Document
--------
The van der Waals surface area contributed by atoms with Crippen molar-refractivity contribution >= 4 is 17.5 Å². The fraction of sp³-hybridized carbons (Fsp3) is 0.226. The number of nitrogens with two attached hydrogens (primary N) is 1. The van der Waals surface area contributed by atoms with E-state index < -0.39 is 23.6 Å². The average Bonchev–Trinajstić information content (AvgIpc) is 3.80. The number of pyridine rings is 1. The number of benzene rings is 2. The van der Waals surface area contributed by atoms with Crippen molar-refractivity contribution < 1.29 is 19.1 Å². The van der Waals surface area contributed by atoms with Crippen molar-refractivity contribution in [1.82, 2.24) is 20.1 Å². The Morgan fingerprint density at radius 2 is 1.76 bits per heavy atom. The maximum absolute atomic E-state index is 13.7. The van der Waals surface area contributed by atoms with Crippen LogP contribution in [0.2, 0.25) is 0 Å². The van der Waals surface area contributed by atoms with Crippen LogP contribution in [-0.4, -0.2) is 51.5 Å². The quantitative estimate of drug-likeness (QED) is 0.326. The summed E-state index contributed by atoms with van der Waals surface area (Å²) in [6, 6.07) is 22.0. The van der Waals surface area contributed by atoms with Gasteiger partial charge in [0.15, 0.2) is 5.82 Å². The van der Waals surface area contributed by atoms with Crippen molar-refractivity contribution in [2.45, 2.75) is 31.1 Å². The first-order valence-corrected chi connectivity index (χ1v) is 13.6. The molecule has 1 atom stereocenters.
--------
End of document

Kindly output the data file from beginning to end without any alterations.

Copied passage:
The van der Waals surface area contributed by atoms with Crippen molar-refractivity contribution >= 4 is 17.5 Å². The fraction of sp³-hybridized carbons (Fsp3) is 0.226. The number of nitrogens with two attached hydrogens (primary N) is 1. The van der Waals surface area contributed by atoms with E-state index < -0.39 is 23.6 Å². The average Bonchev–Trinajstić information content (AvgIpc) is 3.80. The number of pyridine rings is 1. The number of benzene rings is 2. The van der Waals surface area contributed by atoms with Crippen molar-refractivity contribution < 1.29 is 19.1 Å². The van der Waals surface area contributed by atoms with Crippen molar-refractivity contribution in [1.82, 2.24) is 20.1 Å². The Morgan fingerprint density at radius 2 is 1.76 bits per heavy atom. The maximum absolute atomic E-state index is 13.7. The van der Waals surface area contributed by atoms with Crippen LogP contribution in [0.2, 0.25) is 0 Å². The van der Waals surface area contributed by atoms with Crippen LogP contribution in [-0.4, -0.2) is 51.5 Å². The quantitative estimate of drug-likeness (QED) is 0.326. The summed E-state index contributed by atoms with van der Waals surface area (Å²) in [6, 6.07) is 22.0. The van der Waals surface area contributed by atoms with Gasteiger partial charge in [0.15, 0.2) is 5.82 Å². The van der Waals surface area contributed by atoms with Crippen molar-refractivity contribution in [2.45, 2.75) is 31.1 Å². The first-order valence-corrected chi connectivity index (χ1v) is 13.6. The molecule has 1 atom stereocenters.